Monday, March 24, 2014

“A Request of Love” (John 19:26)

S-1419 3MIL/3A 3/19/2014 Hymns: (O) #182; S #175; (C) # 145

Texts: Psalm 8; 1 John 4:7-19; 19:25-27

Theme: A Request of Love (John 19:26)

Question: “How do you show love while hurting?” Armour, SD

Faithful followers of the Savior, the text is from the Gospel lesson “When Jesus saw His mother and the disciple whom He loved standing nearby, He said to His mother, Woman, behold, Your son!’” (John 19:26)


Have you ever said goodbye to someone? It hurts. It tugs at the strings of your heart and causes your cheeks to be wet. Saying goodbye is never easy. No matter what the circumstance is. But it is even more difficult when you read the Word of God that says: “And everyone who has left houses or brothers or sisters or father or mother or children or lands, for My name’s sake, will receive a hundredfold and will inherit eternal life” (Mt. 19:29).

I can understand saying good bye to a worker, neighbor or friend. But how in the world do you understand leaving those you love—father, mother, brother or sister? What do we do with the request that Christ teaches? You can’t unless you understand that He is the Divine One who has come to be God in the flesh. What this means is this. God has condescended to suit up with us, so to speak, and live on our turf, without using His divine powers or prerogatives. And as we spend time with Him and in His Word we learn so much that helps us in our journey of faith.

Though we walk with Him and hear Him talk to us, it doesn’t take the sting out of our hearts, the tears out of our eyes and the lump out of our throats.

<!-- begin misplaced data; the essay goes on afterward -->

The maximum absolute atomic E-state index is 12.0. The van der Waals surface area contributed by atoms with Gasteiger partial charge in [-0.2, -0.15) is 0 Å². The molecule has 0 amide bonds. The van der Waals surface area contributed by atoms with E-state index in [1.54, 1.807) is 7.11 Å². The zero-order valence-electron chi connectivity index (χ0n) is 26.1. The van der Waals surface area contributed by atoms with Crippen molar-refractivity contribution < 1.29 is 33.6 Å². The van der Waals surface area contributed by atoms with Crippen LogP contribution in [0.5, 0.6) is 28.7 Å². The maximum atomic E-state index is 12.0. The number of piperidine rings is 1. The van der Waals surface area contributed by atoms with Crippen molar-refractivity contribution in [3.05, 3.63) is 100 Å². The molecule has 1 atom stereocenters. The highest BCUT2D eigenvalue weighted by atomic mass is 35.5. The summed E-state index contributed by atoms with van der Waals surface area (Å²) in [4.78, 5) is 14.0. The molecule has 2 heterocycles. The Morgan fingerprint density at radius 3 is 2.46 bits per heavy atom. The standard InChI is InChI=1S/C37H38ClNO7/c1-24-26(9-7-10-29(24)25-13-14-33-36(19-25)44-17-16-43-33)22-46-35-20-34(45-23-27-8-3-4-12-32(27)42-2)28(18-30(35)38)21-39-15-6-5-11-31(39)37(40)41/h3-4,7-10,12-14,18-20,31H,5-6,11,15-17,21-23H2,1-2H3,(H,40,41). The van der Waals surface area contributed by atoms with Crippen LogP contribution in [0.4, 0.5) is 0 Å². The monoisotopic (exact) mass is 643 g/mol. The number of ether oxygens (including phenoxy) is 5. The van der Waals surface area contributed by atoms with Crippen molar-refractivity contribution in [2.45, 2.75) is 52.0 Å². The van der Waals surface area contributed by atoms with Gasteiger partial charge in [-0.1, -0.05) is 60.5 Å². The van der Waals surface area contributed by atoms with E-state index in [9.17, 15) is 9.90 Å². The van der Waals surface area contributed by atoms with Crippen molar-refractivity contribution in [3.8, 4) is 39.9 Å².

I remember it like it was yesterday. August 31, 1972 I packed my suitcases, stuffed $500.00 in my socks and loaded the Volvo station wagon, on our way to the airport to come to the USA. Then the time of truth hit. I turned around to say good bye to many family members and friends who came to wish me God’s speed. Tears began to flow freely. In the car the silence was loud. At the airport, the luggage checked and time once more to say goodbye. Embraces hugs and kisses to mom and dad. “Saeedy Baba,”(Goodbye daddy), “Saeedy Yuma” (Goodbye Mom). As soon as I said bye to mom, I started to weep and felt the lump in my throat. PAUSE.

I’m not the first son to leave home and say good bye, neither will I be the last. Many before and many after have and will leave home and it doesn’t get any easier. In the text today we see another Son who said “Goodbye” to His mother. Listen to powerful, profound and poignant Words of the Savior from the cross, Woman, behold Your Son!”

Mary is older now. The hair at her temple is gray. Wrinkles have replaced her youthful skin. Her hands are calloused and sun scorched. She has raised a houseful of children. And now, now she stands beneath the cross on a cold, dark and unforgiving hill and beholds the cruelest event a woman should ever witness—the death of her Son—by a crucifixion.

Yet, as she stand on that woeful Friday, her Son, Jesus—though dehydrated, cracked and scorched lips, lungs crying for air, nerves shattered by nails, thorns embedded in his scalp, with enormous pain, barely alive, with the weight of the world upon His shoulders; still has the presence of mind to fulfill the 4th Commandment and give a measure of healing to both Mary and John that He says: Woman, behold Your Son!”